Trying Out Functional Programming - Episode 5

I suppose I should probably stop referring to this series as Trying Out Functional Programming since Erlang is not a pure functional programming language, but rather a declarative concurrent programming language.

The semantics aside, Erlang lets you model a domain as a set of interacting processes. This is a fairly natural - at least for me - way to model most problems. For example, you take the popular board game Settlers of Catan. It is composed of a board with terrain hexes, intersections, and paths. I modeled each hex, intersection, and path as a separate process whose current state drives the determination of rules in a distributed rather than centralized manner.

For example, building a settlement on an intersection is allowed only if no neighbouring intersection has been built on. Instead of checking the neighbouring intersections on each request the neighbouring intersections notify it when they get built upon. As a result the intersection changes it's internal state (the function it is executing) to blocked. As a result it no longer responds to build requests, making it completely impossible to build on it.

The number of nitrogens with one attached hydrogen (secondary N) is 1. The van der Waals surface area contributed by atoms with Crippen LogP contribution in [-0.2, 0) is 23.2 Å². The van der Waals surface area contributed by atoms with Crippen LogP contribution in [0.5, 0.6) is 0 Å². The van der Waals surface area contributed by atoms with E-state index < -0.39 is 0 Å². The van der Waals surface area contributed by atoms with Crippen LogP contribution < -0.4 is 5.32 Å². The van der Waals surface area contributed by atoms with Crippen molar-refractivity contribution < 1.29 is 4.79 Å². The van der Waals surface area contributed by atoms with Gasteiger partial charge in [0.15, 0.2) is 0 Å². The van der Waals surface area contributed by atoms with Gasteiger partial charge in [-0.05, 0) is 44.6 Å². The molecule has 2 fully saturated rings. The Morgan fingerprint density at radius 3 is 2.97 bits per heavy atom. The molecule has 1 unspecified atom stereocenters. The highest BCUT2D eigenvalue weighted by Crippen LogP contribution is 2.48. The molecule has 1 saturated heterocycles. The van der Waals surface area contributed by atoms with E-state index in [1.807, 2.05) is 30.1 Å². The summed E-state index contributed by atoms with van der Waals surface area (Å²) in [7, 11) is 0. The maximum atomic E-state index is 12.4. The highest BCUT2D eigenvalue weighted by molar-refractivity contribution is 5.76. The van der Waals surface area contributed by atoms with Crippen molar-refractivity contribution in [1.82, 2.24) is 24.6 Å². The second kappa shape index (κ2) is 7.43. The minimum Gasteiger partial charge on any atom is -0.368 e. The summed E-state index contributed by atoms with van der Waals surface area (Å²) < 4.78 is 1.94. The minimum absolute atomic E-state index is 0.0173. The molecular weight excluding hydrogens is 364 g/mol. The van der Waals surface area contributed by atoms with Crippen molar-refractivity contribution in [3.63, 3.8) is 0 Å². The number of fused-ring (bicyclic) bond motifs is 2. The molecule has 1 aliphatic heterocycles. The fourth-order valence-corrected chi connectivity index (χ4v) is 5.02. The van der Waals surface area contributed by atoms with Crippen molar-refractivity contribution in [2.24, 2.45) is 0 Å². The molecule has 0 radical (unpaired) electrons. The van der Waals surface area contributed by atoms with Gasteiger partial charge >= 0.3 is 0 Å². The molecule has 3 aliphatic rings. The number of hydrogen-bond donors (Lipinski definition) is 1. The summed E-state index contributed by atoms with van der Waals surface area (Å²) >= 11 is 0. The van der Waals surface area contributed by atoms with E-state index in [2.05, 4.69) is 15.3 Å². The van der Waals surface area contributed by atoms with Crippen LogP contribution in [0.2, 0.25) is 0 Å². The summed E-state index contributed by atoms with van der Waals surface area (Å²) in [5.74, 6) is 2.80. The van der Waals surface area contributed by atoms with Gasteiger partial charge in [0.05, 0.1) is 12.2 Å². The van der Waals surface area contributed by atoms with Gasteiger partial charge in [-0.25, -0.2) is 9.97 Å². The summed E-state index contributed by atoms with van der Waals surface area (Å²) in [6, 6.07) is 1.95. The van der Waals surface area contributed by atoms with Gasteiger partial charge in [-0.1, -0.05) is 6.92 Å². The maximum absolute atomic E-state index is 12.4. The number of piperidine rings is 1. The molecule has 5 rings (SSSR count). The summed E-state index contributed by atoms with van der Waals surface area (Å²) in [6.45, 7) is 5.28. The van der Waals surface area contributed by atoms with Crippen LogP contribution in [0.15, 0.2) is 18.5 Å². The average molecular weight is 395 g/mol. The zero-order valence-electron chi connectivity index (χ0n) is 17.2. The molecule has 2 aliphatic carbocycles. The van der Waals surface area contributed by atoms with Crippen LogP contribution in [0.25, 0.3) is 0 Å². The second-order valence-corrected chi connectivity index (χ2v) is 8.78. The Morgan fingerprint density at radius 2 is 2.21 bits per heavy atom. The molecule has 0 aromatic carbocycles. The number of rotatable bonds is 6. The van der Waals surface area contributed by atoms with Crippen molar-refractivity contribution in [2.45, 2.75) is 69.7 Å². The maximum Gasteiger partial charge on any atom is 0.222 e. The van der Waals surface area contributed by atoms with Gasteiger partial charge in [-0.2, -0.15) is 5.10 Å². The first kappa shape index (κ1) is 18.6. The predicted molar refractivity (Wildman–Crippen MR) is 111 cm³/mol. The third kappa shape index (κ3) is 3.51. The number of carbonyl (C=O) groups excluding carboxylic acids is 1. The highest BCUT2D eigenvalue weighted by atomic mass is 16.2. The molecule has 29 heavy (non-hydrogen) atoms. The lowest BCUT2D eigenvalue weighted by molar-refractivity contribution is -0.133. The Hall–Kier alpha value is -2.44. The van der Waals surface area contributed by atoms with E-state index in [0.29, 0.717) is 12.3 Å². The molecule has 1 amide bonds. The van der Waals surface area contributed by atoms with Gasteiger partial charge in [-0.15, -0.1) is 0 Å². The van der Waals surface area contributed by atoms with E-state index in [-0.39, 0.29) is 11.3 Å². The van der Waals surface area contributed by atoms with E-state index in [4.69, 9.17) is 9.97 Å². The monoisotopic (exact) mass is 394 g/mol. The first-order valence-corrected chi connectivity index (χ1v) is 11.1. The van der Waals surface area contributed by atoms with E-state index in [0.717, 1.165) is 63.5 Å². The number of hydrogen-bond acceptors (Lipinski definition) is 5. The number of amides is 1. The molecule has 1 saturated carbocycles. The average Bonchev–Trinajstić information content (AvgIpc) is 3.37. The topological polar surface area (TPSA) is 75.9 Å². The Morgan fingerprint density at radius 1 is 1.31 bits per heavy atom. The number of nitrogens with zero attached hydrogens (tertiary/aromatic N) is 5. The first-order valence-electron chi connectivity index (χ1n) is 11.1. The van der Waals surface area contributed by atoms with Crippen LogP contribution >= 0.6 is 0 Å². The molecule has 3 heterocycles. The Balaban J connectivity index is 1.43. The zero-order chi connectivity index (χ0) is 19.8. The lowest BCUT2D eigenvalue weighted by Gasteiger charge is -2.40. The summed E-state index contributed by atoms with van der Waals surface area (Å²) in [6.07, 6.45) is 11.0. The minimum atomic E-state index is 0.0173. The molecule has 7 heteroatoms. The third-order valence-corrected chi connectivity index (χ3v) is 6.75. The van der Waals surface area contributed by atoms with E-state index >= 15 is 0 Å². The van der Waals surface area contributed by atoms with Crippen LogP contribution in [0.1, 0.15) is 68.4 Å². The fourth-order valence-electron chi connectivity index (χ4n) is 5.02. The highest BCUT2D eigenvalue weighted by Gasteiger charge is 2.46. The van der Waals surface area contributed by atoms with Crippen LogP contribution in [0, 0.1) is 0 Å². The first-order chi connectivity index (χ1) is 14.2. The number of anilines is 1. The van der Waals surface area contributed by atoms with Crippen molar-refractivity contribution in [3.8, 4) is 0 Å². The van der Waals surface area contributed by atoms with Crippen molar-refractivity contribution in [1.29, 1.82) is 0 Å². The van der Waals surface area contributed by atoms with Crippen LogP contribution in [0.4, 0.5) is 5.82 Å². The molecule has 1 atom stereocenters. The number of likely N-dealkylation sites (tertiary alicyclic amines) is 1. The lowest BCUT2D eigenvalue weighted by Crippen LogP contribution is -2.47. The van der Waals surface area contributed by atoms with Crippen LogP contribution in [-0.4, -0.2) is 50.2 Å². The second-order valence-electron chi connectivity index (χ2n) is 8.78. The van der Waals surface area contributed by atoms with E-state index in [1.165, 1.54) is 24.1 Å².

Another nicety of the process-oriented or Actor-model approach that Erlang facilitates is the lack of interference from buggy code elsewhere in the system. The intersection in question cannot be coerced into accepting the construction of a settlement. This is due to the fact that the buggy code would have to send a message to change the intersection's state. Thankfully the intersection process is coded to disregard such requests.

This is a very early work in progress and is mostly a mental exercise at the moment, but the possibilities opened up by Erlang's approach are exciting...